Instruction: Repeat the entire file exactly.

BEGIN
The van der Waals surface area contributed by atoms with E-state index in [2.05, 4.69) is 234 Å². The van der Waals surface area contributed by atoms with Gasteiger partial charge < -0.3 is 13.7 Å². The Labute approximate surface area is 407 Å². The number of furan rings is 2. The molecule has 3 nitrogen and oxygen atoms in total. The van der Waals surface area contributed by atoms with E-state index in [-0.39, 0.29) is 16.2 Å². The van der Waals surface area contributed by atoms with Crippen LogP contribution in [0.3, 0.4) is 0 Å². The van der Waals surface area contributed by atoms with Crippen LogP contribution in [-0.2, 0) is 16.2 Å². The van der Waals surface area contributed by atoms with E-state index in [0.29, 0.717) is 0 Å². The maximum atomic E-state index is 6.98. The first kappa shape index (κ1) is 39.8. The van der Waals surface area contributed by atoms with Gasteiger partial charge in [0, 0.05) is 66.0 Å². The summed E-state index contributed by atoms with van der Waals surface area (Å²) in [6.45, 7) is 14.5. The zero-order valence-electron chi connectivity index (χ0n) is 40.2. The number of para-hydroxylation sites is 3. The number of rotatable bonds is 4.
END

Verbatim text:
The van der Waals surface area contributed by atoms with E-state index in [2.05, 4.69) is 234 Å². The van der Waals surface area contributed by atoms with Gasteiger partial charge < -0.3 is 13.7 Å². The Labute approximate surface area is 407 Å². The number of furan rings is 2. The molecule has 3 nitrogen and oxygen atoms in total. The van der Waals surface area contributed by atoms with E-state index in [-0.39, 0.29) is 16.2 Å². The van der Waals surface area contributed by atoms with Crippen LogP contribution in [0.3, 0.4) is 0 Å². The van der Waals surface area contributed by atoms with Crippen LogP contribution in [-0.2, 0) is 16.2 Å². The van der Waals surface area contributed by atoms with E-state index in [0.29, 0.717) is 0 Å². The maximum atomic E-state index is 6.98. The first kappa shape index (κ1) is 39.8. The van der Waals surface area contributed by atoms with Gasteiger partial charge in [0, 0.05) is 66.0 Å². The summed E-state index contributed by atoms with van der Waals surface area (Å²) in [6.45, 7) is 14.5. The zero-order valence-electron chi connectivity index (χ0n) is 40.2. The number of para-hydroxylation sites is 3. The number of rotatable bonds is 4.